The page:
Abingdon Square

Abingdon Square Park

This text is part of Parks’ Historical Signs Project and can be found posted within the park.

What was here before?

In 1744, Sir Peter Warren, a vice admiral in the British Navy, purchased a three hundred-acre farm in the area then known as Greenwich (a corruption of the Dutch for Green District). At that time, Greenwich extended along the Hudson River from what is now Christopher Street north to West 21st Street and was bounded on the east by Minetta Brook and Bowery Lane (now Broadway). Warren and his wife, Susannah De Lancey, lived in a manor house in the area now bordered by West 4th, Bleecker, Charles, and Perry Streets.

The Goodrich Plan of Manhattan in 1827 depicts Abingdon Square as a vacant trapezoidal parcel between Eighth Avenue and Hudson, Bank and Troy (later West 12th) Streets.

How did this site become a park?

Abingdon Square is one of the oldest squares in the city, dating to 1831, when the Common Council decreed that it be enclosed as a public park. The City acquired the parcel that year and enclosed it with a cast iron fence in 1836.

Following the Small Parks Act of 1887, Mayor Abram Hewitt promoted a citywide effort to improve public access to green spaces, leading to a redesign of the square by leading landscape architects Samuel Parsons and Calvert Vaux that included a lawn panel surrounded by a winding path system. Parsons thought at the time “shrubs and flowers would not thrive in [the] shade” of the well-established perimeter trees.

By World War I, due to the park’s intense use, many of the horticultural improvements were eliminated in favor of low-maintenance macadam, later replaced by asphalt in much of the park. In 1921 twenty thousand spectators witnessed Governor Alfred E. Smith present the Abingdon Square Memorial (also known as the Abingdon Doughboy) in memory of local men who fought in World War I. The sculpture faced north towards the headquarters of the sponsor, the Jefferson Democratic Club. The memorial flagstaff was dedicated by the Private Michael J. Lynch Post No. 831 of the Veterans of Foreign Wars in 1933. A small, fenced children’s play area with swings was inserted in the 1930s.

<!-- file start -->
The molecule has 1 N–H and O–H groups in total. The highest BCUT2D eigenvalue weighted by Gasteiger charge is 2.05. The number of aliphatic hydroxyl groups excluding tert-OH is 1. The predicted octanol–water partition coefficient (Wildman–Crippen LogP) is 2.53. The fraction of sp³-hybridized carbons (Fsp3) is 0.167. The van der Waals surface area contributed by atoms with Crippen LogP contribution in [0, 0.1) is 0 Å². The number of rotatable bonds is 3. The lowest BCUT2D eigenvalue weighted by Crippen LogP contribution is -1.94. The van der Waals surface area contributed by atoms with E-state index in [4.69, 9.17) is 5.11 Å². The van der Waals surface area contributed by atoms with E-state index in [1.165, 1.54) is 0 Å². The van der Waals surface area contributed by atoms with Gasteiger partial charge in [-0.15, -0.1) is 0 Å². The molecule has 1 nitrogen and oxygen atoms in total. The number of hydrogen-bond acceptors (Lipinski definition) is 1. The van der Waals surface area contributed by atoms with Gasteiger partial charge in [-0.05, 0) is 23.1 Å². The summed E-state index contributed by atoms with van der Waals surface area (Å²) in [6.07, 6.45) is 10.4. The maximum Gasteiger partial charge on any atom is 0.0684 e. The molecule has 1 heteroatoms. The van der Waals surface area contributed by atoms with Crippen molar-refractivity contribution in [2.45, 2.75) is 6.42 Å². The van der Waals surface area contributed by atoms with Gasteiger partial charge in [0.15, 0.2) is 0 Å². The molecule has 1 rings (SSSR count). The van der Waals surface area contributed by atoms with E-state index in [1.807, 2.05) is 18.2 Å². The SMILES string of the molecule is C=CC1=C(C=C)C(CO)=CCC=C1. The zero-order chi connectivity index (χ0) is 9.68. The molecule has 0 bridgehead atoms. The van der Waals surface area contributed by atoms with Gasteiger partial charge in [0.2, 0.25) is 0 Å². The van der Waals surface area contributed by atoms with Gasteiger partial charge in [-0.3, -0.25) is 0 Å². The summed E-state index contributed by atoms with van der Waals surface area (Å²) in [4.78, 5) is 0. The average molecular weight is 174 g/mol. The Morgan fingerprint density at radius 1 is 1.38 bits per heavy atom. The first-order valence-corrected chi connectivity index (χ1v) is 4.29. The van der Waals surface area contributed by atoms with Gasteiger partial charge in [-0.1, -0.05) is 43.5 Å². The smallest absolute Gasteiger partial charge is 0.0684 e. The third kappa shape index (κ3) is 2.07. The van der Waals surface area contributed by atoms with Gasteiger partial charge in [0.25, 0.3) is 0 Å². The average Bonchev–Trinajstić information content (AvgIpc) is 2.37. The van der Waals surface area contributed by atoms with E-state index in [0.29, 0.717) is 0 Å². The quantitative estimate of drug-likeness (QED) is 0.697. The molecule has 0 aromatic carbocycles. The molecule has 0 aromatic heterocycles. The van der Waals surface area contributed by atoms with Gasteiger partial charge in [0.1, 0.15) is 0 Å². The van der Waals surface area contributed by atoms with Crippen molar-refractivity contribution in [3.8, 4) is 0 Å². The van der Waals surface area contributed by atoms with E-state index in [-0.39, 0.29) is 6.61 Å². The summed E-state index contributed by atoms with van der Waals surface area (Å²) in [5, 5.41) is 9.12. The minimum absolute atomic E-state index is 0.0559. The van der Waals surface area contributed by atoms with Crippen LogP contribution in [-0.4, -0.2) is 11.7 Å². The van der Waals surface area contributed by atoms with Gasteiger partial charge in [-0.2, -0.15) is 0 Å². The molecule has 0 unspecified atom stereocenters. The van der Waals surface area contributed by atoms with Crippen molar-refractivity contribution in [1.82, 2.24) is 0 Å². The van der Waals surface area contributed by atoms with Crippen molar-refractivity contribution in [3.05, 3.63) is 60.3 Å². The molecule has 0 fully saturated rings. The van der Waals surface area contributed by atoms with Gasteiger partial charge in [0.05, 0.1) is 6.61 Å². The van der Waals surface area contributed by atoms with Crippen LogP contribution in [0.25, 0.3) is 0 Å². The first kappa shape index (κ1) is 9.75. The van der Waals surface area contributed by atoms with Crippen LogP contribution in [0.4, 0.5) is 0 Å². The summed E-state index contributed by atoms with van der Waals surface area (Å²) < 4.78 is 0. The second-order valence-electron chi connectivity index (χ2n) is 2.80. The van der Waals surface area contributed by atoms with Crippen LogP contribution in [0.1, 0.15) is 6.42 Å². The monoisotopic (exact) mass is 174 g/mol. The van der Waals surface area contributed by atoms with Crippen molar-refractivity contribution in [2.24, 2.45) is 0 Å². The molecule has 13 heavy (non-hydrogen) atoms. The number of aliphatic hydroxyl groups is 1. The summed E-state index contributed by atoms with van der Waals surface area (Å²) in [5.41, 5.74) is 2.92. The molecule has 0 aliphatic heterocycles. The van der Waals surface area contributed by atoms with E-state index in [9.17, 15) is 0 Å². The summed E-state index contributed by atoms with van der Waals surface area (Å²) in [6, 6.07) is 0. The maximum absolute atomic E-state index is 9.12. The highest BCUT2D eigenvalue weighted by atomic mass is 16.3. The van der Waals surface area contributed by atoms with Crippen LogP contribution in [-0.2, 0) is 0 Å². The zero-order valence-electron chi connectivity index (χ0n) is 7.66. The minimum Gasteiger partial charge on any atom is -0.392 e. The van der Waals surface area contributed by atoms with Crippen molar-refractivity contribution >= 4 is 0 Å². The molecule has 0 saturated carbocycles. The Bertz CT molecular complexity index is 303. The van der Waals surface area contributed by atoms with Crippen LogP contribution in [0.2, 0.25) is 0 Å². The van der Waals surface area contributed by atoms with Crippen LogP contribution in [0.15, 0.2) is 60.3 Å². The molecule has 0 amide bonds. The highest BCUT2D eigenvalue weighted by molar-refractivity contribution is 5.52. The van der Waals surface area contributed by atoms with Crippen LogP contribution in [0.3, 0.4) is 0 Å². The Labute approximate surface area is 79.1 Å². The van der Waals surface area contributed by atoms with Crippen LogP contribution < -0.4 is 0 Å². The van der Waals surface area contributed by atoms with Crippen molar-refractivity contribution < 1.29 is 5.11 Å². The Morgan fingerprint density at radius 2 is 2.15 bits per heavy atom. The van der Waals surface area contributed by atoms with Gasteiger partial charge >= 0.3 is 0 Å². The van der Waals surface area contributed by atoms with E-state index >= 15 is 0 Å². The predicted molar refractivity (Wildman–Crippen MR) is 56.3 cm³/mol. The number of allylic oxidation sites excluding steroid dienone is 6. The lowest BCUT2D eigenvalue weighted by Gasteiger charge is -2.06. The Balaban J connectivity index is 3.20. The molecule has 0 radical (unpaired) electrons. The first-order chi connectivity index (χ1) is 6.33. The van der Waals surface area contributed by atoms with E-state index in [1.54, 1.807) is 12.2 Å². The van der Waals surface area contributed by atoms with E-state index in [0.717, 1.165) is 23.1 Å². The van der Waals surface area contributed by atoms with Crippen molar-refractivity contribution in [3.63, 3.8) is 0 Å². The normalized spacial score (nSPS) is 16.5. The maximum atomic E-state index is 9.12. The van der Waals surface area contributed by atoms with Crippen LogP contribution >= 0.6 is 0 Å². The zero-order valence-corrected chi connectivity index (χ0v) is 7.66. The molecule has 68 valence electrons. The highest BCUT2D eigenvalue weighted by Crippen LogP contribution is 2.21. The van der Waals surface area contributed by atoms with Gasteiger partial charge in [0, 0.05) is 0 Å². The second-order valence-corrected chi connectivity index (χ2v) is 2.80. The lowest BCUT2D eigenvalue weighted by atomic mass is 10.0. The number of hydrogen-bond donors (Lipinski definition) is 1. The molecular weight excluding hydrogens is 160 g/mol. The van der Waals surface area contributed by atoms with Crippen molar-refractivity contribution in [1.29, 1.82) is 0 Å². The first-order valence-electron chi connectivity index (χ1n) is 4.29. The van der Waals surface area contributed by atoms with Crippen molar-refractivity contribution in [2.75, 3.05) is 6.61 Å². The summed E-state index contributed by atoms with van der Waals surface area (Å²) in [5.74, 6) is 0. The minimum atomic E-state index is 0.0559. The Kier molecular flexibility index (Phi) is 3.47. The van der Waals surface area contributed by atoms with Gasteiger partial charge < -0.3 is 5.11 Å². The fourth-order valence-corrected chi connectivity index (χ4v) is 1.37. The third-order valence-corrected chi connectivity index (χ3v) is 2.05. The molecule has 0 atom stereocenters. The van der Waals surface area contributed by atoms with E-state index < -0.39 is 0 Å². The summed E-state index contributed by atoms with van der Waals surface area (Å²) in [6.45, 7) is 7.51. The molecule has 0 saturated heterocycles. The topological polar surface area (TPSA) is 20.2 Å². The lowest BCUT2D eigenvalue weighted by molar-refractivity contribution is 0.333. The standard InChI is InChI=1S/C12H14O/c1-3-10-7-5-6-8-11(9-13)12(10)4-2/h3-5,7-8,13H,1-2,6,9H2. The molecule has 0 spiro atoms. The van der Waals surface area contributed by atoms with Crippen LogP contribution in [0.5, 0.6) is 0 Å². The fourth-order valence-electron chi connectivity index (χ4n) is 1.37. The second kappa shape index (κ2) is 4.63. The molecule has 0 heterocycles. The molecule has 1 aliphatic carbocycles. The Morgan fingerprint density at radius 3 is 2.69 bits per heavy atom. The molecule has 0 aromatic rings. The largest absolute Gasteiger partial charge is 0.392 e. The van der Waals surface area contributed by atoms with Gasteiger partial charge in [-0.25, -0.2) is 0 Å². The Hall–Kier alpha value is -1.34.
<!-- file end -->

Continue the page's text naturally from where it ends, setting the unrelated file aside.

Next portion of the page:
In 1993, the Parks Department’s Monuments Crew conserved the historic doughboy sculpture and in 2004 the park was rebuilt. Exterior sidewalk benches were removed permitting curbside use for a vibrant community Greenmarket. The new park design, inspired by the 1890s Parsons and Vaux plan, reclaimed the park’s corner entryways encouraging access and greened the space with a central oval lawn panel, flower beds, and lavish border plantings. The statue was rotated and relocated to the south entryway. Decorative iron light-poles, entrance urns, and trash receptacles evoke Victorian New York and winding paths are clad with bluestone paving. Today the Abingdon Square Conservancy supports seasonal floral displays and park upkeep of this intimate and welcoming oasis.

Who is this park named for?

Peter Warren and Susan Delancey’s eldest daughter, Charlotte, married Willoughby Bertie, the Fourth Earl of Abingdon. Charlotte’s dowry included the land that came to be known as Abingdon Square. The name is one of the few municipal public places of British association that survived the Revolutionary War.

Directions to Abingdon Square

  • Abingdon Square
  • Abingdon Square
  • Abingdon Square

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